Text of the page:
Understanding red blood cell invasion by the malaria parasite
Yaw Aniweh is a Ghanaian research fellow at the West African Centre for Cell Biology of Infectious Pathogens (WACCBIP), one of the eleven Developing Excellence, Leadership, and Training in Science in Africa (DELTAS Africa) programmes, which fund Africa-based scientists to amplify the development of world-class research and scientific leadership on the continent while strengthening African institutions. DELTAS Africa is implemented through the Alliance for Accelerating Excellence in Science in Africa (AESA), a funding, agenda-setting, programme management initiative of the African Academy of Sciences (AAS), the African Union Development Agency (AUDA-NEPAD), founding and funding global partners, and through a resolution of the summit of African Union Heads of Governments. DELTAS Africa is supported by Wellcome and the United Kingdom Foreign, Commonwealth and Development Office (FCDO, formerly DFID).
Malaria remains a major global challenge with recent reports of about 216 million cases and 445,000 deaths worldwide. The successes gained by malaria control strategies are threatened by the development and spread of antimalarial drug-resistant parasites and insecticide-resistant mosquitoes. Plasmodium falciparum, the species of parasite known to cause the most deaths, exhibits high levels of genetic diversity which has amplified drug resistance and hampered the development of effective malaria vaccines. The development of a durable and effective vaccine remains a key priority in the fight against malaria in an era of renewed global interest in elimination and eradication. Erythrocyte (red blood cell) invasion remains a key area for vaccine development and for the formulation of other interventions to stop the disease. Yaw’s study focuses on understanding the invasion mechanisms of the parasite with an aim to develop strategies to stop it.
Malaria continues to be a global health threat in resource-limited settings. It is still the leading cause of death in infants and pregnant women in Africa. Human malaria is caused by several species of the Plasmodium parasite, with the severest form of the disease attributed to Plasmodium falciparum. The parasite has a complex life cycle, making it difficult to develop interventions to halt transmission and morbidity. Transmitted by mosquitoes, the parasite’s sexual development occurs in the mosquito. The parasite quickly moves to the liver once it is introduced into the human body through a mosquito bite. The parasite then develops in the liver until it is released into the blood, at which stage the disease manifests, following the invasion of the parasite into the red blood cells. Since the blood stage of the parasite is directly correlated to the disease, understanding the process by which the parasite enters human red blood cells is very important in developing interventions to prevent disease.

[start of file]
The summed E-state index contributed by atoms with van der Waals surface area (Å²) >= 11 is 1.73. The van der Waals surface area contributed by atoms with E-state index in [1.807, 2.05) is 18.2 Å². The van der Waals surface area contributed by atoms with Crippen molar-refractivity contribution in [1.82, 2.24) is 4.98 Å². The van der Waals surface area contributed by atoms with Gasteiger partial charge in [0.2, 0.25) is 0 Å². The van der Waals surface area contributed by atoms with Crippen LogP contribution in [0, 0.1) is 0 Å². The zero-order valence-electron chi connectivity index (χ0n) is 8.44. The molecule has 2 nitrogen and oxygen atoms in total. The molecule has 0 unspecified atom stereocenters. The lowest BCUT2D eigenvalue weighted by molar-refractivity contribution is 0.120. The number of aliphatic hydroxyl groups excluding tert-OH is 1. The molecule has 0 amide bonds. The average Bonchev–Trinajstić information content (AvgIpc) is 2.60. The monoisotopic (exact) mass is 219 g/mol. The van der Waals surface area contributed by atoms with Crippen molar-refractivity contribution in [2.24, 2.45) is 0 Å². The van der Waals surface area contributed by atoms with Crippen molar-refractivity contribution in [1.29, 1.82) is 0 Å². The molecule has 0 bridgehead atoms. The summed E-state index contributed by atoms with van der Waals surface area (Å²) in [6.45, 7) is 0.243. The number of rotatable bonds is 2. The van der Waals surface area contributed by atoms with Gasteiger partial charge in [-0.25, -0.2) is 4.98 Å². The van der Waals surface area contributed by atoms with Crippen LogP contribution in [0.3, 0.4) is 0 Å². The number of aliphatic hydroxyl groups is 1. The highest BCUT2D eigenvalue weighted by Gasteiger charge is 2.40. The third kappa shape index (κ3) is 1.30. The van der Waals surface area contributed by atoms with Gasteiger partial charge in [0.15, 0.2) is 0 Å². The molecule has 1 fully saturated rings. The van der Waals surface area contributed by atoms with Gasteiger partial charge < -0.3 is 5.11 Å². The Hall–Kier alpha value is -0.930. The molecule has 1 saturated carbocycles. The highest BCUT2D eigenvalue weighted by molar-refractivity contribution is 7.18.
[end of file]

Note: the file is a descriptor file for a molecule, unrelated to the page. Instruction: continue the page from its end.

Description of the study
Dr Yaw Aniweh led a study that focused on the variation in transmission dynamics and the changing ecological zones of this malaria parasite in Ghana in order to understand the factors driving red blood cell invasion across the country. The study analysed parasite samples from the clinic and evaluated how they differ across various clinical settings. Whereas assays have conventionally been developed using laboratory strains, (laboratory-grown types/forms of the malaria parasite) this study focused on the use of field isolates, providing an alternative understanding of the parasite’s biology. An assay is a laboratory test to find and/or measure the amount or quality of a specific substance; in this case, the malaria parasite. The study successfully profiled over 200 parasite isolates across Ghana for their mechanism of invasion, which is complex in the case of P. falciparum. Blood cells invasive form of the parasite (Merozoites) enter human red blood cells using molecules on the merozoites and the molecules on the human red blood cells surface. Because it is known that some parasite molecules, such as the recticulocyte-binding protein homologs (PfRHs), play a key role in the parasite invasion of red blood cells, Dr. Aniweh and his team evaluated the role of members of this protein family during the invasion process. They evaluated PfRH2b deletion dynamics across Ghana and many other countries and found that PfRh2b-specific region deletion is widespread. As an extension of the study, the team is currently using clinical isolates in exploring why the parasite chooses to delete this region.
The study also explored possible parasite molecules that play a role in inducing protection in patients, which led to the identification of a molecule in P. falciparum, we called the molecule (PfMAAP). This protein is under further study for its viability as a vaccine candidate.